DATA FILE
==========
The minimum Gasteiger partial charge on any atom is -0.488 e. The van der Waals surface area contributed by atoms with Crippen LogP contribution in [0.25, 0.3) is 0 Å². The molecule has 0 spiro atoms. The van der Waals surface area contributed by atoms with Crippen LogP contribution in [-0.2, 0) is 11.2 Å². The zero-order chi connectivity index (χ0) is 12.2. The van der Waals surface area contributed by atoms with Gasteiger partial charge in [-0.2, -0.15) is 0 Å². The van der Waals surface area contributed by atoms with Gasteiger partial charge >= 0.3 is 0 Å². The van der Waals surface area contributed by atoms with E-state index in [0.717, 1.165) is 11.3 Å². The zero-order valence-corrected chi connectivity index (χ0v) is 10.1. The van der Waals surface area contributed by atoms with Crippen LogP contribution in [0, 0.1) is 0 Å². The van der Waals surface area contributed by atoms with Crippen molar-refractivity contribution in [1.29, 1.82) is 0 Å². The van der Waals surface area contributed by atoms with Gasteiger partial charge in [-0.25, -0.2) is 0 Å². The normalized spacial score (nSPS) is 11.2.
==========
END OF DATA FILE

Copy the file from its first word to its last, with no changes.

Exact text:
The minimum Gasteiger partial charge on any atom is -0.488 e. The van der Waals surface area contributed by atoms with Crippen LogP contribution in [0.25, 0.3) is 0 Å². The molecule has 0 spiro atoms. The van der Waals surface area contributed by atoms with Crippen LogP contribution in [-0.2, 0) is 11.2 Å². The zero-order chi connectivity index (χ0) is 12.2. The van der Waals surface area contributed by atoms with Gasteiger partial charge in [-0.2, -0.15) is 0 Å². The van der Waals surface area contributed by atoms with Gasteiger partial charge >= 0.3 is 0 Å². The van der Waals surface area contributed by atoms with E-state index in [0.717, 1.165) is 11.3 Å². The zero-order valence-corrected chi connectivity index (χ0v) is 10.1. The van der Waals surface area contributed by atoms with Crippen LogP contribution in [0, 0.1) is 0 Å². The van der Waals surface area contributed by atoms with Crippen molar-refractivity contribution in [1.29, 1.82) is 0 Å². The van der Waals surface area contributed by atoms with Gasteiger partial charge in [-0.25, -0.2) is 0 Å². The normalized spacial score (nSPS) is 11.2.